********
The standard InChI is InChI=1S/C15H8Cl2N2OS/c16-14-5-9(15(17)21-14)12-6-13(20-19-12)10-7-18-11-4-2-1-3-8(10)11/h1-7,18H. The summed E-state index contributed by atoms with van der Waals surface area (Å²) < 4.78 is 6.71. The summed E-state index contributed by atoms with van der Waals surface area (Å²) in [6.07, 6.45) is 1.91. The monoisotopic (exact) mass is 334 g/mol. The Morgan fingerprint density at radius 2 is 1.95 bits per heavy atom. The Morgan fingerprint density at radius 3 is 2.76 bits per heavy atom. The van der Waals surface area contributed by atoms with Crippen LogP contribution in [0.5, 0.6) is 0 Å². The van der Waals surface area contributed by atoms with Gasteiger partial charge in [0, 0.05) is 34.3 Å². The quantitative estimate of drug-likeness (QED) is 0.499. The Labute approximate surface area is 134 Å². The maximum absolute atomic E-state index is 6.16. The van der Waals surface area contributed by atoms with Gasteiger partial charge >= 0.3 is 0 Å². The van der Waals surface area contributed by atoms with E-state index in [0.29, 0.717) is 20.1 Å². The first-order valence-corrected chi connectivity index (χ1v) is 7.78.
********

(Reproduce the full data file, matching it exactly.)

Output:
The standard InChI is InChI=1S/C15H8Cl2N2OS/c16-14-5-9(15(17)21-14)12-6-13(20-19-12)10-7-18-11-4-2-1-3-8(10)11/h1-7,18H. The summed E-state index contributed by atoms with van der Waals surface area (Å²) < 4.78 is 6.71. The summed E-state index contributed by atoms with van der Waals surface area (Å²) in [6.07, 6.45) is 1.91. The monoisotopic (exact) mass is 334 g/mol. The Morgan fingerprint density at radius 2 is 1.95 bits per heavy atom. The Morgan fingerprint density at radius 3 is 2.76 bits per heavy atom. The van der Waals surface area contributed by atoms with Crippen LogP contribution in [0.5, 0.6) is 0 Å². The van der Waals surface area contributed by atoms with Gasteiger partial charge in [0, 0.05) is 34.3 Å². The quantitative estimate of drug-likeness (QED) is 0.499. The Labute approximate surface area is 134 Å². The maximum absolute atomic E-state index is 6.16. The van der Waals surface area contributed by atoms with Gasteiger partial charge >= 0.3 is 0 Å². The van der Waals surface area contributed by atoms with E-state index in [0.29, 0.717) is 20.1 Å². The first-order valence-corrected chi connectivity index (χ1v) is 7.78.